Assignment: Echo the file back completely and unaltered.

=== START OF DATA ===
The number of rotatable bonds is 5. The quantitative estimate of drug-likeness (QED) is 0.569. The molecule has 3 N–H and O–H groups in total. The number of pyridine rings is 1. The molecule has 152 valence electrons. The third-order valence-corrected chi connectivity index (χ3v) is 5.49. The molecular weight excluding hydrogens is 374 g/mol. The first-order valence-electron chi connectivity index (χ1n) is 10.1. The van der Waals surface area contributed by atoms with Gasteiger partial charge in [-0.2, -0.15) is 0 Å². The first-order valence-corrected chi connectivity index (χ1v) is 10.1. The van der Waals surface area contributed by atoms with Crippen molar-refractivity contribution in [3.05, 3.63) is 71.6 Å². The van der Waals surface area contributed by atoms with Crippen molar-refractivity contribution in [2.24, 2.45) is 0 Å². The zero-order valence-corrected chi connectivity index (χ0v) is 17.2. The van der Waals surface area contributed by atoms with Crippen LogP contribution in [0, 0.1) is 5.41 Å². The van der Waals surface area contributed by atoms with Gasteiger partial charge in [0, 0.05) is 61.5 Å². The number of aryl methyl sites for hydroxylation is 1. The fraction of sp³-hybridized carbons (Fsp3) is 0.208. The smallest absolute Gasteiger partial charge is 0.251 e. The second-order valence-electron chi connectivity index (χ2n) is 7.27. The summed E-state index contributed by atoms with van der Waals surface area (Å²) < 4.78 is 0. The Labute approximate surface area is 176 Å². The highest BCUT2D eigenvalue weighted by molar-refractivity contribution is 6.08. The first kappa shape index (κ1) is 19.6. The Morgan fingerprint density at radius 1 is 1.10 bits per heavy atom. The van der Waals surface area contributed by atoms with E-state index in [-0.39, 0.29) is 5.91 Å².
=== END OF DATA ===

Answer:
The number of rotatable bonds is 5. The quantitative estimate of drug-likeness (QED) is 0.569. The molecule has 3 N–H and O–H groups in total. The number of pyridine rings is 1. The molecule has 152 valence electrons. The third-order valence-corrected chi connectivity index (χ3v) is 5.49. The molecular weight excluding hydrogens is 374 g/mol. The first-order valence-electron chi connectivity index (χ1n) is 10.1. The van der Waals surface area contributed by atoms with Gasteiger partial charge in [-0.2, -0.15) is 0 Å². The first-order valence-corrected chi connectivity index (χ1v) is 10.1. The van der Waals surface area contributed by atoms with Crippen molar-refractivity contribution in [3.05, 3.63) is 71.6 Å². The van der Waals surface area contributed by atoms with Crippen molar-refractivity contribution in [2.24, 2.45) is 0 Å². The zero-order valence-corrected chi connectivity index (χ0v) is 17.2. The van der Waals surface area contributed by atoms with Crippen LogP contribution in [0, 0.1) is 5.41 Å². The van der Waals surface area contributed by atoms with Gasteiger partial charge in [0, 0.05) is 61.5 Å². The number of aryl methyl sites for hydroxylation is 1. The fraction of sp³-hybridized carbons (Fsp3) is 0.208. The smallest absolute Gasteiger partial charge is 0.251 e. The second-order valence-electron chi connectivity index (χ2n) is 7.27. The summed E-state index contributed by atoms with van der Waals surface area (Å²) < 4.78 is 0. The Labute approximate surface area is 176 Å². The highest BCUT2D eigenvalue weighted by molar-refractivity contribution is 6.08. The first kappa shape index (κ1) is 19.6. The Morgan fingerprint density at radius 1 is 1.10 bits per heavy atom. The van der Waals surface area contributed by atoms with E-state index in [-0.39, 0.29) is 5.91 Å².